Written by Don Byrd
A new poll released by The Hill indicates that a large majority of Americans believe the public school curriculum should not include religious literacy classes that focus solely on the Bible. The data comes amid a concerted effort by state legislators around the country to authorize such classes. (See: Georgia, Missouri, Alabama, Virginia, West Virginia, and Florida.) The campaign, spurred by Project Blitz, has generated substantial opposition, including from the Baptist Joint Committee because of the threat it poses to religious freedom.
The poll suggests that not only do such courses undermine key historical protections, they are also very much unpopular. Only about 1 in 8 Americans believe that school districts should offer classes only on the Bible.
The question posed to poll respondents was: Several states are considering laws that require high schools to offer elective classes about the Bible but not about other religious or atheist books. Which comes closest to your opinion?
Here are the results:
12% – States should require schools to offer new history classes about the Bible only
16% – States should require schools to offer new history classes about all major religions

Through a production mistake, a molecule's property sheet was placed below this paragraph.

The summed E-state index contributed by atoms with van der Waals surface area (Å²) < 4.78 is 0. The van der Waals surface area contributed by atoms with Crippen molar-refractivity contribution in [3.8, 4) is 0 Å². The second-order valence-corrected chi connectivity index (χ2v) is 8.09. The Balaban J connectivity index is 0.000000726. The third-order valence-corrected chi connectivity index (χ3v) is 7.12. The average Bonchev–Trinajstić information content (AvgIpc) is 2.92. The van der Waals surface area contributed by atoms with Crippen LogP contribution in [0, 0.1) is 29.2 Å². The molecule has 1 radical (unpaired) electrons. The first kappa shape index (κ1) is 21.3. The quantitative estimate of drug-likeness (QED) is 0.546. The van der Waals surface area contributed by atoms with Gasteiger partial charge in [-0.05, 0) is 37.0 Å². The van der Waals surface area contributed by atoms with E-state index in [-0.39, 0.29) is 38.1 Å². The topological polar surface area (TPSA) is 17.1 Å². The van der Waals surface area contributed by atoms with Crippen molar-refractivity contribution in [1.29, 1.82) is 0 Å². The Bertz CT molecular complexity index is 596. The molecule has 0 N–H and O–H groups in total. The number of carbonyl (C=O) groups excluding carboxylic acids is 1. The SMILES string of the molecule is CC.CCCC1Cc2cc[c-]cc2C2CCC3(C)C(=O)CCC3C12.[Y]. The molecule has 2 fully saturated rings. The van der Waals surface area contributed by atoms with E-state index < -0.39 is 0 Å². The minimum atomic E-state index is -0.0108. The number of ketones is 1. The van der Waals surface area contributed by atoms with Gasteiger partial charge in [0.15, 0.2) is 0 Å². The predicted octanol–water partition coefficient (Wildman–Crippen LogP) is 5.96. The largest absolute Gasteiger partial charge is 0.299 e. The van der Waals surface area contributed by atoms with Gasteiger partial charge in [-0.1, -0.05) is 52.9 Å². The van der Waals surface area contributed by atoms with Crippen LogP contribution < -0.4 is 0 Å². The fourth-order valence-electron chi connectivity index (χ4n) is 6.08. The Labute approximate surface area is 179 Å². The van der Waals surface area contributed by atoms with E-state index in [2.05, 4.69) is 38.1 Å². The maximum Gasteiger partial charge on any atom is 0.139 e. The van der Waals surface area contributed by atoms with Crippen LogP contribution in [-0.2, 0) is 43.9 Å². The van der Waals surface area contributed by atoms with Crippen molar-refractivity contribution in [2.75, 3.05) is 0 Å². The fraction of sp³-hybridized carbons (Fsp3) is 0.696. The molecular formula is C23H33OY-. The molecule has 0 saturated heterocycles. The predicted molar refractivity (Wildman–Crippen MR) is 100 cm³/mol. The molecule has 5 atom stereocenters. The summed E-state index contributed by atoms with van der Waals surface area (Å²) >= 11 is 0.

17% – States should require schools to offer new history classes about all major religions and the history of atheism
19% – States should not allow schools to offer history classes about any religious books
18% – States should let schools determine whether to offer history classes about religion and atheism
17% – Unsure
Americans may not have a clear consensus on how to incorporate religion into the public school curriculum, but they seem fairly united against the troubling Bible class proposals that are gaining momentum in many of our state legislatures. As the Coalition of religious freedom advocates including the BJC wrote about the Project Blitz campaign, it is an “alarming effort… to harness the power of the government to impose the faith of some onto everyone else, including our public school students.”
If this poll is any indication, the American people want nothing to do with it.
For more, also see an editorial from the St. Louis Post-Dispatch Editorial Board opposing efforts to promote Christianity in public schools, calling them not just unlawful but unAmerican.